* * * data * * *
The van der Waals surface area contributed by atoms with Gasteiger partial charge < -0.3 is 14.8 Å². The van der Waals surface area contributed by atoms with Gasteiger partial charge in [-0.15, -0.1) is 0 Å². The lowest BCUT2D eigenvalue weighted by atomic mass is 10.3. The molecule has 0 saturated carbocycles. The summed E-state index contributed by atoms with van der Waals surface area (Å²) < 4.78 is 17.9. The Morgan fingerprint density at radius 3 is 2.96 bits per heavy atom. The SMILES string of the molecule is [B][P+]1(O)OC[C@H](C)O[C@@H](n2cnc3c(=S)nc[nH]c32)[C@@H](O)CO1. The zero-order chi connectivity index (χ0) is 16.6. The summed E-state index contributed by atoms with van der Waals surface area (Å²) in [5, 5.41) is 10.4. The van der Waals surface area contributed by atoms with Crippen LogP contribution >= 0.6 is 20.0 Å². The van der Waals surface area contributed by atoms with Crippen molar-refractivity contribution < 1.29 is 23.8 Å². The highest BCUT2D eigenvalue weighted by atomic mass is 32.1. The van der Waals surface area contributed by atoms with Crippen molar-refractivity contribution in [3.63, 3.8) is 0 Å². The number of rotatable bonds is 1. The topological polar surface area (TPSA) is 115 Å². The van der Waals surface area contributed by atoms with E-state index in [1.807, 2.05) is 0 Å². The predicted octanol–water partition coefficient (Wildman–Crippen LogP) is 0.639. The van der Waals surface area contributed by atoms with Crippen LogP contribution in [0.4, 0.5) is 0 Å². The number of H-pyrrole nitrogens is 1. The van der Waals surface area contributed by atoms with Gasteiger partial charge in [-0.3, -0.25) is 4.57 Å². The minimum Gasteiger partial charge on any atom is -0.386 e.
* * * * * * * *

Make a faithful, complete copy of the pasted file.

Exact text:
The van der Waals surface area contributed by atoms with Gasteiger partial charge < -0.3 is 14.8 Å². The van der Waals surface area contributed by atoms with Gasteiger partial charge in [-0.15, -0.1) is 0 Å². The lowest BCUT2D eigenvalue weighted by atomic mass is 10.3. The molecule has 0 saturated carbocycles. The summed E-state index contributed by atoms with van der Waals surface area (Å²) < 4.78 is 17.9. The Morgan fingerprint density at radius 3 is 2.96 bits per heavy atom. The SMILES string of the molecule is [B][P+]1(O)OC[C@H](C)O[C@@H](n2cnc3c(=S)nc[nH]c32)[C@@H](O)CO1. The zero-order chi connectivity index (χ0) is 16.6. The summed E-state index contributed by atoms with van der Waals surface area (Å²) in [5, 5.41) is 10.4. The van der Waals surface area contributed by atoms with Crippen LogP contribution >= 0.6 is 20.0 Å². The van der Waals surface area contributed by atoms with Crippen molar-refractivity contribution < 1.29 is 23.8 Å². The highest BCUT2D eigenvalue weighted by atomic mass is 32.1. The van der Waals surface area contributed by atoms with Crippen molar-refractivity contribution in [3.63, 3.8) is 0 Å². The number of rotatable bonds is 1. The topological polar surface area (TPSA) is 115 Å². The van der Waals surface area contributed by atoms with E-state index in [1.807, 2.05) is 0 Å². The predicted octanol–water partition coefficient (Wildman–Crippen LogP) is 0.639. The van der Waals surface area contributed by atoms with Crippen LogP contribution in [0.4, 0.5) is 0 Å². The number of H-pyrrole nitrogens is 1. The van der Waals surface area contributed by atoms with Gasteiger partial charge in [-0.3, -0.25) is 4.57 Å². The minimum Gasteiger partial charge on any atom is -0.386 e.